Mason's $7,000 Campaign Donation to School Board Slate at Center of Debate
Councilwoman Beth Mason donated $7,000 to the Move Forward school board campaign, which is not in accordance with a local ordinance.
A $7,000 donation by Councilwoman Beth Mason to the Move Forward Board of Education ticket is at the heart of a political debate in Hoboken.
Because a local ordinance, which was passed by the Hoboken city council, states that political action committees can't donate more than $500 to local elections, Councilman Ravi Bhalla has maintained that Mason is breaking the law by donating more.
The thought behind the ordinance, Bhalla said, is to "try to limit the influence of money in politics."
The issue was first raised by Bhalla during a recent council meeting.
Mason, in turn, maintains that Hoboken's ordinance is pre-empted by state law, and therefore isn't following it.
In an e-mail blast to constituents, Mason wrote, "In an effort to entrench the Board of Education Majority, the political bosses in City Hall enacted an illegal ordinance to restrict my donations to the Move Forward team."
The Move Forward team is made up of Anthony Oland, Felice Vazquez and Elizabeth Markevitch. On election day, they'll be trying to gain a majority of the school board which is currently in hands of Kids First.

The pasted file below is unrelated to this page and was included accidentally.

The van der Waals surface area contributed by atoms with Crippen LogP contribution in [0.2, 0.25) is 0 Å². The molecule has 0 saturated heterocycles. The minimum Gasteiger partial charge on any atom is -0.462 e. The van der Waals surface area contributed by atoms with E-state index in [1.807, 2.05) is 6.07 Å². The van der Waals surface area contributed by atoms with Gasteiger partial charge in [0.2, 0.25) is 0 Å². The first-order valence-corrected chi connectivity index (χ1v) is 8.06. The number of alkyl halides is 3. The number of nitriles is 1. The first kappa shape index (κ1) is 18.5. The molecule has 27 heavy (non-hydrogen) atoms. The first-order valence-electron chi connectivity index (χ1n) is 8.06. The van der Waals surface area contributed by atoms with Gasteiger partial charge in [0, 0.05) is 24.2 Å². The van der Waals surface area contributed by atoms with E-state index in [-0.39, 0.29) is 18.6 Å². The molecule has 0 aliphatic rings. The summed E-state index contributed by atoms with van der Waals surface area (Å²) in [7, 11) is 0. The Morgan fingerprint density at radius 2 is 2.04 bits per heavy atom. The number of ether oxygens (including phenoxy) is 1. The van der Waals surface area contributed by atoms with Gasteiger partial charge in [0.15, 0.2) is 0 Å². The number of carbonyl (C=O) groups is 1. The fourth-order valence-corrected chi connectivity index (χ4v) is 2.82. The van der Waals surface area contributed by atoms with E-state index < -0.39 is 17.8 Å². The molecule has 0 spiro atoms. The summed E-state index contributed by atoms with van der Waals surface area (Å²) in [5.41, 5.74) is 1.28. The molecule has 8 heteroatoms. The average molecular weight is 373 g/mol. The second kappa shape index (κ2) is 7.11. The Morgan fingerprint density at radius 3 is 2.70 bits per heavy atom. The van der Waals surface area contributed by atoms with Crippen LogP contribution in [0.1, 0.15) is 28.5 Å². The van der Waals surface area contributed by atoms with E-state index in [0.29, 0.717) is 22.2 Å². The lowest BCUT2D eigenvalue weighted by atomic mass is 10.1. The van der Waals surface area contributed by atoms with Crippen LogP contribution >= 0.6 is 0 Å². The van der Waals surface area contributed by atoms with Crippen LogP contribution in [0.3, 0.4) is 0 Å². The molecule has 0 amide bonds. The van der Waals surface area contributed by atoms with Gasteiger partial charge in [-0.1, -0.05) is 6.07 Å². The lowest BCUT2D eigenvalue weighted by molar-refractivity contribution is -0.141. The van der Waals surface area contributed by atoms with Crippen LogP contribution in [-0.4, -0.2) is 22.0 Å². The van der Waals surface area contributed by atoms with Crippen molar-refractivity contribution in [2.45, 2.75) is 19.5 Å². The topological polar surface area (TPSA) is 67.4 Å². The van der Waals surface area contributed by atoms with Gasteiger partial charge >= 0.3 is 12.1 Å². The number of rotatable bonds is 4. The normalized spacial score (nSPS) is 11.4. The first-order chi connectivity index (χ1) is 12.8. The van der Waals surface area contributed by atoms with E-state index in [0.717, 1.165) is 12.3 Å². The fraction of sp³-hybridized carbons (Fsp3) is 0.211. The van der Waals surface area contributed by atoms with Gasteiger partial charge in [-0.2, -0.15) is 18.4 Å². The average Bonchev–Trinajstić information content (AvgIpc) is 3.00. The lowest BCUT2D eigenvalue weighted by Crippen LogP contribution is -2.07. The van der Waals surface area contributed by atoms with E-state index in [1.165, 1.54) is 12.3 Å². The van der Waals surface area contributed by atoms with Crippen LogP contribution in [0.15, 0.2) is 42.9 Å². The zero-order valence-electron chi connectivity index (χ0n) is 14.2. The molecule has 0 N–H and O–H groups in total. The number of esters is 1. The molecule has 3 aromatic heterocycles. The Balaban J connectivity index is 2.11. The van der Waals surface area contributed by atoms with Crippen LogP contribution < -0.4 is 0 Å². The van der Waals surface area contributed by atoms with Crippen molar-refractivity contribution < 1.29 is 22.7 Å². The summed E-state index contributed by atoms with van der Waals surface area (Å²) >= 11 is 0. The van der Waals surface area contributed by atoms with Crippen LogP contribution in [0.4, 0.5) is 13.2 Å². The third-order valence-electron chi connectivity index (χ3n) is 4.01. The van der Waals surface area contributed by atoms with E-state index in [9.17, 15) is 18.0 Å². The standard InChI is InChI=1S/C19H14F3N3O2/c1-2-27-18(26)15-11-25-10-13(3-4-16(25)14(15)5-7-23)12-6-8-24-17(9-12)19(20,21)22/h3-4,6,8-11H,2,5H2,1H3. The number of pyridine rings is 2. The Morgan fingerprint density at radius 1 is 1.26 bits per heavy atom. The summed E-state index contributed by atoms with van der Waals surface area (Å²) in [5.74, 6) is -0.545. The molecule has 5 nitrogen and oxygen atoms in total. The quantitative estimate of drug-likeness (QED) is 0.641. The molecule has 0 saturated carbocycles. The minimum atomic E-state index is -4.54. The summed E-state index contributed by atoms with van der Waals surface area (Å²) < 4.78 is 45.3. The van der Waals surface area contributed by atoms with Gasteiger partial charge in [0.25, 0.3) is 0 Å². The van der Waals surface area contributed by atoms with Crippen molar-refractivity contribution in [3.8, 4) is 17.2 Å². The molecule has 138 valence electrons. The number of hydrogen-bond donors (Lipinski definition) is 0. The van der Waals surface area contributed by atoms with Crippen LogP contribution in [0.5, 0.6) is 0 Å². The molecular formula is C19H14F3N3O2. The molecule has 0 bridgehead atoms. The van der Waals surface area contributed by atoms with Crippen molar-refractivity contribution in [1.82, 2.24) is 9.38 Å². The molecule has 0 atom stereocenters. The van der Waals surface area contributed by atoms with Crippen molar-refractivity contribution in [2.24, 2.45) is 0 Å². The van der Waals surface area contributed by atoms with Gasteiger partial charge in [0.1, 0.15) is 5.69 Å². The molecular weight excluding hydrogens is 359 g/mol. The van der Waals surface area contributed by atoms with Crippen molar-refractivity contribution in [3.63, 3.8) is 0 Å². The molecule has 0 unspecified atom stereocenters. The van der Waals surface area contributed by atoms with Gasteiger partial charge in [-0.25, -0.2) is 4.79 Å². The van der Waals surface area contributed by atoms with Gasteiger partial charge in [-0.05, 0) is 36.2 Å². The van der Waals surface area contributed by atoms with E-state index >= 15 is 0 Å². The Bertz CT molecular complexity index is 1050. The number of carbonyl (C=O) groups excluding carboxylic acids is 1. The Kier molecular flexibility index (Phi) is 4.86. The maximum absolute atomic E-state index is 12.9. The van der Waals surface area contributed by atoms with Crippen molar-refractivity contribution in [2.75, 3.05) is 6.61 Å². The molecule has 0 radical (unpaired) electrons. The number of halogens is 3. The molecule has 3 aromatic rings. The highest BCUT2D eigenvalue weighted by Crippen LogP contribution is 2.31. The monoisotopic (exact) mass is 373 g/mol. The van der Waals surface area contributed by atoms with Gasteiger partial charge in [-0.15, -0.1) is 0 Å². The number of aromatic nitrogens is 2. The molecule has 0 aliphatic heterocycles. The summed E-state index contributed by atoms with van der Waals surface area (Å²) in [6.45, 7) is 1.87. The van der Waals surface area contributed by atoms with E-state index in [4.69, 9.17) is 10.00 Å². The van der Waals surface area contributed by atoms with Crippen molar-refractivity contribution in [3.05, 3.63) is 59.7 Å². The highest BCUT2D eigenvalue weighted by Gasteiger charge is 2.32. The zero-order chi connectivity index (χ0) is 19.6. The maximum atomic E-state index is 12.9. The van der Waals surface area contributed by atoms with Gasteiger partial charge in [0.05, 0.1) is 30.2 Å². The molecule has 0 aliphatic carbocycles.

Kids First has traditionally been supported by Mayor Dawn Zimmer.
Letters were sent from the city clerk to Move Forward Treasurer Frank Raia as well as Mason's husband Ricky Mason, to notify them that the donation is in violation of the ordinance and that the money should be returned within 30 days.
This is not the first time Bhalla and Mason are at odds about campaign finance law. In 2010, the councilmembers fired allegations at each other, in wake of an article in The Star Ledger which alleged that Bhalla had violated the spirit of the state's pay-to-play laws.
In an e-mailed statement to Patch, Mason responded, "Local government does not have a right to legislate political vendettas. I fought City Hall all the way to Supreme Court when they tried to make it very difficult for Hoboken residents to obtain public information and participate in public meetings. I will fight for the rights of Hoboken residents to support whomever they choose."
Elizabeth Mayor Chris Bollwage donated $1,000 to Move Forward, which also wouldn't be allowed under Hoboken's ordinance.